About Wassily Kandinsky Safe Box – Composition VIII (1923)
This beautiful Enchanted Wassily Kandinsky Safe Box – Composition VIII (1923), displays on its back and front covers the Russian painter and art theorist’s work currently located at the Guggenheim Museum. Kandinsky evolved an abstract style that reflected the utopian artistic experiments of the Russian avant-garde. The emphasis on geometric forms, promoted by artists such as Kazimir Malevich, sought to establish a universal aesthetic language. Although Kandinsky adopted some of the geometric aspects of Suprematism and Constructivism, his belief in the expressive content of abstract forms alienated him from his Russian colleagues. Kandinsky’s work synthesized Russian avant-garde art with a lyrical abstraction that includes dynamic compositional elements, resembling mountains, sun, and atmosphere that still refer to the landscape. Kandinsky regarded Composition 8 as the high point of his postwar achievement. In this work circles, triangles, and linear elements create a surface of interacting geometric forms. The importance of circles in this painting foreshadows the dominant role they would play in many subsequent works. More details Wassily Kandinsky Safe Box – Composition VIII (1923):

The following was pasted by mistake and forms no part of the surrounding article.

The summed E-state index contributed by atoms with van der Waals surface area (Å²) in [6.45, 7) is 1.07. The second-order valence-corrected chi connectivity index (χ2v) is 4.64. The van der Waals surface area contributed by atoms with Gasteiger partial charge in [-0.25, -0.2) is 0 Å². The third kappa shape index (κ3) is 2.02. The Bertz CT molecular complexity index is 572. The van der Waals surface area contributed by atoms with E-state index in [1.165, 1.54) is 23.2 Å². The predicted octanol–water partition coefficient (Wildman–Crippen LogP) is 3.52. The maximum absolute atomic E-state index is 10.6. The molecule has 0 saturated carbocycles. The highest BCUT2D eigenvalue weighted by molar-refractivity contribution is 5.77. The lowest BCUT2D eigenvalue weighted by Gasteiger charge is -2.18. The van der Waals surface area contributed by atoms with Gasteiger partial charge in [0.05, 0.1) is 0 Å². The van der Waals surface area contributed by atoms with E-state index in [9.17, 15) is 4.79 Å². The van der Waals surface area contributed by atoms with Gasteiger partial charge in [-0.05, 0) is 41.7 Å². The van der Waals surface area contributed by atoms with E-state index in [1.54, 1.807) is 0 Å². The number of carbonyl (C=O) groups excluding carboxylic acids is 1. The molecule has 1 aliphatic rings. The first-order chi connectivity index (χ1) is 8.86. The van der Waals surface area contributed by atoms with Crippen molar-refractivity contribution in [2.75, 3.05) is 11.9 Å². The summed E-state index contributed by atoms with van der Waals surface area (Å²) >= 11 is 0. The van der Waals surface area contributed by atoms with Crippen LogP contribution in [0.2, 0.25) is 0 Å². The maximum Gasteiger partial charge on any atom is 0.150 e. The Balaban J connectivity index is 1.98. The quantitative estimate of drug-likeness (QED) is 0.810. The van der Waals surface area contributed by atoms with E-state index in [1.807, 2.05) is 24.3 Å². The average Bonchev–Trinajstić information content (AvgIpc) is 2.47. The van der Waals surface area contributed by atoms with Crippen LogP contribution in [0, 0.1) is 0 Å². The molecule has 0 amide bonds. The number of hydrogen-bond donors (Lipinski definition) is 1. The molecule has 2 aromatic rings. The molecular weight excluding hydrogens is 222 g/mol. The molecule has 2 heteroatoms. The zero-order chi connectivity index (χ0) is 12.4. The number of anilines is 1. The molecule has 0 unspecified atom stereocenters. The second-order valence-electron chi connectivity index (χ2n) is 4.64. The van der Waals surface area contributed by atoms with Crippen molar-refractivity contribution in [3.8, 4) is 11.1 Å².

- Dimensions: (Exterior) 8.7″ x 6.25″ x 2.7″ inches
- Dimensions: (Interior) 7.25″ x 4.5″ x 1.75″ inches
- Weight: 2.5 lbs (est)
- Materials: Felt-lined interior, Synthetic leather exterior.
- Features: includes keys, for safebox inside.
- Artwork: Wassily Kandinsky, Composition VIII. 1923. Oil on Canvas. Solomon Guggenheim Museum.
About Wassily Kandinsky
Abstract artist Kandinsky was an influential Russian painter and art theorist. Kandinsky “analyses on the interrelation between forms and colors resulted not from random brush strokes but from the painter “inner experience. This pioneer was celebrated as a true poet who could create an aesthetic experience that engaged the sight, sound, and emotions of the public without copying nature. Like Piet Mondrian, Wassily Kandinsky was also inspired by Helena Blavatsky’s Theosophy which reflected in his quest to explore the depth of human feelings through art. After World War I broke out, Kandinsky moved back to Russia, where he ultimately proved no longer capable of feeling at home there. He then returned to Germany in 1921 and was appointed as a lecturer at the Bauhaus Academy in Weimar.